The singer talked about the political nature of her songs while discussing her new album, ‘Matangi’, on the US TV show The Colbert Report last night (November 20).
Asked by Colbert about her decision to combine dance music with serious lyrics, MIA said she was surprised that American fans found the mix unsettling. “I was inspired by a lot of US artists like Bob Dylan, Public Enemy,” she said. “When I put out my first song and came to America I thought you guys were used to it already. I didn’t realise it was so shocking.”
MIA has become renowned for her political activism and commentary. Speaking to NME last week, she discussed the inspiration behind ‘Matangi’ as well as her relationship with WikiLeaks founder Julian Assange, who she describes as “one of the smartest people I know”.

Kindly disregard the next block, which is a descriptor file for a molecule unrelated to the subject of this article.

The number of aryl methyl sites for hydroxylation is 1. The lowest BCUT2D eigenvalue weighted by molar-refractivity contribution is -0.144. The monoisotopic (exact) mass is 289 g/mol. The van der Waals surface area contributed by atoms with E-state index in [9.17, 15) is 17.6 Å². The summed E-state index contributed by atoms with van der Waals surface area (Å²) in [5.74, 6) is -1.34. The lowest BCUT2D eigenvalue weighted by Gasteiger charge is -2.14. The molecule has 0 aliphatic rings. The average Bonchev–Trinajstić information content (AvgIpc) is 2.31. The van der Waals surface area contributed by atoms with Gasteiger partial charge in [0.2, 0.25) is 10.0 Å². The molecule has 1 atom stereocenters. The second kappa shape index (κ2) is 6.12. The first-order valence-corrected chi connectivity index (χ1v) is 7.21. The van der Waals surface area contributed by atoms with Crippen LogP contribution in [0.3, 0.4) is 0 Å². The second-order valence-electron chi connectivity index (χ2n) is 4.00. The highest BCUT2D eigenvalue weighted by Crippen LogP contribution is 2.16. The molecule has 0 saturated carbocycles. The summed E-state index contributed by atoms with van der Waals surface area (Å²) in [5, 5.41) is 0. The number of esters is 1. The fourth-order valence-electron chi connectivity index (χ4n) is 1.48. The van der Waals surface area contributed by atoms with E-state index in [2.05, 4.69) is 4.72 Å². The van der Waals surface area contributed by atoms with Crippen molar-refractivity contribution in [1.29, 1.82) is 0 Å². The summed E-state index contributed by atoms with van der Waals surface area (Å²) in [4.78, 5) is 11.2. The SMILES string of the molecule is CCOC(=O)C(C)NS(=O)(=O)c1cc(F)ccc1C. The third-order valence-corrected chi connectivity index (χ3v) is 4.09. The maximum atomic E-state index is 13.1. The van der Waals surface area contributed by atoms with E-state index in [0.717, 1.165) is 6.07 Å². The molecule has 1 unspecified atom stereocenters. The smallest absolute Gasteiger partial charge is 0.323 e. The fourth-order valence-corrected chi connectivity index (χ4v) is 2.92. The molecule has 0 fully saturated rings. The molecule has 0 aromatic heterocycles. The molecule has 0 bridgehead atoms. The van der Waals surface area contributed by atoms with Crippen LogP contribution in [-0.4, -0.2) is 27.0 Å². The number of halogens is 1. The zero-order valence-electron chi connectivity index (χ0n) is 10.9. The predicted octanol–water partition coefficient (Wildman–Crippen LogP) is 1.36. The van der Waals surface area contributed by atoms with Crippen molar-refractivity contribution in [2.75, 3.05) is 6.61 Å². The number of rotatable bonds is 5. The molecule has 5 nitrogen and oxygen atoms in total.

Talking about Assange, who is living inside the Ecuadorian embassy in London to avoid extradition to Sweden, where he faces allegations of sexual assault, MIA says: “That’s kind of how they get you these days. It’s your character. They don’t actually assassinate you like they used to in the ’70s. It’s not necessary these days.”
Assange himself also contributed a quote to the interview. Asked how he would describe his friend MIA, he replied via email, to say: “She’s the world’s loudest and finest rapping and dancing megaphone for the truth.”
Meanwhile, you can can watch the latest instalment in NME’s video interview with MIA, in which she says she wants people to know she’s “proud” about having to go to court in order to come back to England. You can watch the interview above.